We’ve previously discussed wine, the near-perfect alcoholic beverage for the Wheat Belly wheat- and grain-free lifestyle. Let’s now discuss another great choice, vodka.
First of all, the process of distillation (heating, evaporating, condensing the liquid) purportedly reduces the protein content of the end-product to very low levels. This is why vodka is so crystal clear, no murkiness from proteins. Even when vodkas are sourced from wheat, rye, or barley, the gluten content is reportedly very low, even low enough to qualify as “gluten-free,” meaning no more than 20 parts per million and low enough presumably for even someone with extreme gluten-sensitivity or celiac disease to tolerate. However, in real life, I find this not to be true. I personally have reacted to several of the grain-based vodkas, as have many others. Because there are terrific non-grain vodkas choices, I think the best policy here is to avoid grain-based vodkas like SKYY, Stolichnaya, Grey Goose, Ketel One, and Absolut. The exposure is small but, as you are likely gathering, the longer you are on this wheat- and grain-free lifestyle, the more sensitive you become to any re-exposure.
From a carbohydrate/sugar view, vodka is perfect: essentially zero carbs, even lower than dry white or red wines.
Among our choices in non-grain vodkas that are distributed nationally:
Ciroc–A bit pricey, but worth it for its exceptional smoothness. Because Ciroc is produced from grapes, it is as confidently grain-free as wine.
Trader Joes’ Versatile Spirit–The Trader Joes chain recently released this grape-sourced vodka. While not anywhere as smooth as Ciroc, at about 25% of the cost of Ciroc, it’s a bargain, especially if the mix you are drinking doesn’t demand such a costly vodka (e.g., making eggnog).
Chopin–In North America, the Chopin vodka sold is sourced from potatoes and is therefore safe. It’s also my second choice for smoothness and flavor after Ciroc. In Europe, however, be careful: Chopin outside North America can be sourced from potatoes, wheat, or rye, so you may have to specify Chopin from potatoes only. (I learned this when I was in Warsaw, Poland, the home of Chopin vodka, to speak at a gluten-free exposition and was entertained by some wonderful Polish natives over dinner. In Poland, pianist Frederic Chopin is a hero and they revere their Chopin vodka.)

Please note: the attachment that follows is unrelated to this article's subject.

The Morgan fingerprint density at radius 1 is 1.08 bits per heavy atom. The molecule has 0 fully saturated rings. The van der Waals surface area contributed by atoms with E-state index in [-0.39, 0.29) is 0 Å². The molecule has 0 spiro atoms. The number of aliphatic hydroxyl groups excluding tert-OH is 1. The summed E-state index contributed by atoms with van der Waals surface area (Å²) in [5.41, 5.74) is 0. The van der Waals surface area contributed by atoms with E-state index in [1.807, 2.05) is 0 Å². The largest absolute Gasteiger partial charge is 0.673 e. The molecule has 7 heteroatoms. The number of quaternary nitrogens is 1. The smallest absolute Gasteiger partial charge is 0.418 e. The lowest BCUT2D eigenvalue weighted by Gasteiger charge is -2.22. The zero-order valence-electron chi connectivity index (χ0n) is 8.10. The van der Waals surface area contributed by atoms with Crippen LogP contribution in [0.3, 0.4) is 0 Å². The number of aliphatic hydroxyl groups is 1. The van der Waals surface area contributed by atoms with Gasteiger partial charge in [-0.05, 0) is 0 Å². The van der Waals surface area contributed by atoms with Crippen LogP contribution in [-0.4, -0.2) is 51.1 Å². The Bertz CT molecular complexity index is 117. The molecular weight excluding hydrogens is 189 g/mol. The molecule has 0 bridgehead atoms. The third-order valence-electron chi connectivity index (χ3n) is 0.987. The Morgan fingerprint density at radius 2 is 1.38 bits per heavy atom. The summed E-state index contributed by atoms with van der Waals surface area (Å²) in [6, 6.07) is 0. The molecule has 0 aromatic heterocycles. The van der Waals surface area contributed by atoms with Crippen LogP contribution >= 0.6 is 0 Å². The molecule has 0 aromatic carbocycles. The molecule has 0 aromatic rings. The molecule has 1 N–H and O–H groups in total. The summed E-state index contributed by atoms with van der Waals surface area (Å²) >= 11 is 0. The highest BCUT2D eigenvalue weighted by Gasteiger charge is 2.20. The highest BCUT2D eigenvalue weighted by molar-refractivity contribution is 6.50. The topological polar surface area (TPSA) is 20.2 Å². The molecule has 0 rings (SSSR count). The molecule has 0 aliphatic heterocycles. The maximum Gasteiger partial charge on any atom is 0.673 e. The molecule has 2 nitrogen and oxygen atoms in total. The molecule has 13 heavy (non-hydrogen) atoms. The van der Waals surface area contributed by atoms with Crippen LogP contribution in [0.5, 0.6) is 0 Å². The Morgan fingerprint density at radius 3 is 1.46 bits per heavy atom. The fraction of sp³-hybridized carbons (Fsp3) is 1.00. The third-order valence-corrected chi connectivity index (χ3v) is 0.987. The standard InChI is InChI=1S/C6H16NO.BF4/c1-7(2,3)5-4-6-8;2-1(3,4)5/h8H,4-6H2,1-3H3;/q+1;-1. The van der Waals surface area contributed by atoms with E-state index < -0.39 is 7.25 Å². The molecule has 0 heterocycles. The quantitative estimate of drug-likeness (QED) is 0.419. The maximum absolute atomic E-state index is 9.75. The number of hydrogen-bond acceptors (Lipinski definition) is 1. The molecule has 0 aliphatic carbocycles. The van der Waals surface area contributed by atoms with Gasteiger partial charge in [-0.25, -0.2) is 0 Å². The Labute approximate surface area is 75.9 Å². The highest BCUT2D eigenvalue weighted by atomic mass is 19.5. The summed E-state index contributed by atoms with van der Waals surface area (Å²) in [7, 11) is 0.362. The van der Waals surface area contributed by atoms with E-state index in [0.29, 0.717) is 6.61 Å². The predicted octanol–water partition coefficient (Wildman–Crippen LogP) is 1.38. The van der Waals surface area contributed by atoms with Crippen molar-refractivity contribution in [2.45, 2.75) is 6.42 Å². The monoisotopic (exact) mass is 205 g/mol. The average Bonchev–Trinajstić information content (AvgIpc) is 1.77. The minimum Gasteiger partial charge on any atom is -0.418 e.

Tito’s–Tito’s is a bit of a special situation. It is sourced from corn and thereby poses potential exposure to the zein protein of corn, a relative of the gliadin protein of wheat, rye, and barley. However, this brand is distilled 6-times, reducing protein content to negligible levels. Many of us, myself included, have had Tito’s without ill-effect. (However, in my tastings, I would rate Tito’s as 3rd after Ciroc and Chopin.) Tito’s is also more widely distributed in bars and restaurants than Ciroc and Chopin and can therefore be a safe choice when the other two are not available.
And look for only vodka only, not the mixers that invariably contain high-fructose corn syrup, sugar, fruit juices, not to mention artificial colorings and flavorings.
Not listed are the local or regional artisinal vodkas that may be distributed in small areas, but not available nationally or in most bars and restaurants. So keep your eyes and ears open for such locally produced vodkas as you may stumble on some pleasant surprises.
Of course, you still have the alcohol issues to contend with if you exceed more than the safe 2 servings. But, stay below this cutoff, and you can enjoy your vodka or vodka cocktails without the added risk of a wheat/grain mishap if you stick to this list. Those of you in the midst of your Wheat Belly 10-Day Grain Detox and/or anyone wishing to lose a lot of weight, bear in mind that any amount of alcohol will slow or turn off your ability to lose weight, not matter how low-carb, an effect due to the alcohol. You may therefore want to abstain or at least never exceed one drink when weight loss is among your goals.